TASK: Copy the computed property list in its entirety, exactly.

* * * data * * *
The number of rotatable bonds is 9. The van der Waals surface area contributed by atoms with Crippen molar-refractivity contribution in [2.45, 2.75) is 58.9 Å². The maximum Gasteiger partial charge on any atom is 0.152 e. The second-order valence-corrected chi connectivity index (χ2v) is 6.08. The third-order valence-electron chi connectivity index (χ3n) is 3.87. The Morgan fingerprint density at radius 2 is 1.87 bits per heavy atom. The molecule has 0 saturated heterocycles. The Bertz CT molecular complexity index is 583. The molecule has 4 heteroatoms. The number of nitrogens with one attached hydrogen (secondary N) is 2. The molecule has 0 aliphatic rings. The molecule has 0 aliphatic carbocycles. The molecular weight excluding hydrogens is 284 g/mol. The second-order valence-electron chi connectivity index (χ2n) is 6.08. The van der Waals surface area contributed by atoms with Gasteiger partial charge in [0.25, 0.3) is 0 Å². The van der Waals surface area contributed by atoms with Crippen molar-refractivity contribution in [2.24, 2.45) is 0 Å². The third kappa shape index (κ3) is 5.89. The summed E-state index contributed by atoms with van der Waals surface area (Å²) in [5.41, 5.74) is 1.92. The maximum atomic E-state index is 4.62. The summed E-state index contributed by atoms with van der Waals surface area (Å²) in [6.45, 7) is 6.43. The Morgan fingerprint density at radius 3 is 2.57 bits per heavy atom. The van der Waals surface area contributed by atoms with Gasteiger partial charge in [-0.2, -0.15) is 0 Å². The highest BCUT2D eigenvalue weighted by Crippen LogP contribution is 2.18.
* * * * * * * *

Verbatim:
The number of rotatable bonds is 9. The van der Waals surface area contributed by atoms with Crippen molar-refractivity contribution in [2.45, 2.75) is 58.9 Å². The maximum Gasteiger partial charge on any atom is 0.152 e. The second-order valence-corrected chi connectivity index (χ2v) is 6.08. The third-order valence-electron chi connectivity index (χ3n) is 3.87. The Morgan fingerprint density at radius 2 is 1.87 bits per heavy atom. The molecule has 0 saturated heterocycles. The Bertz CT molecular complexity index is 583. The molecule has 4 heteroatoms. The number of nitrogens with one attached hydrogen (secondary N) is 2. The molecule has 0 aliphatic rings. The molecule has 0 aliphatic carbocycles. The molecular weight excluding hydrogens is 284 g/mol. The second-order valence-electron chi connectivity index (χ2n) is 6.08. The van der Waals surface area contributed by atoms with Gasteiger partial charge in [0.25, 0.3) is 0 Å². The van der Waals surface area contributed by atoms with Crippen molar-refractivity contribution in [2.24, 2.45) is 0 Å². The third kappa shape index (κ3) is 5.89. The summed E-state index contributed by atoms with van der Waals surface area (Å²) in [5.41, 5.74) is 1.92. The maximum atomic E-state index is 4.62. The summed E-state index contributed by atoms with van der Waals surface area (Å²) in [6.45, 7) is 6.43. The Morgan fingerprint density at radius 3 is 2.57 bits per heavy atom. The van der Waals surface area contributed by atoms with Gasteiger partial charge in [-0.2, -0.15) is 0 Å². The highest BCUT2D eigenvalue weighted by Crippen LogP contribution is 2.18.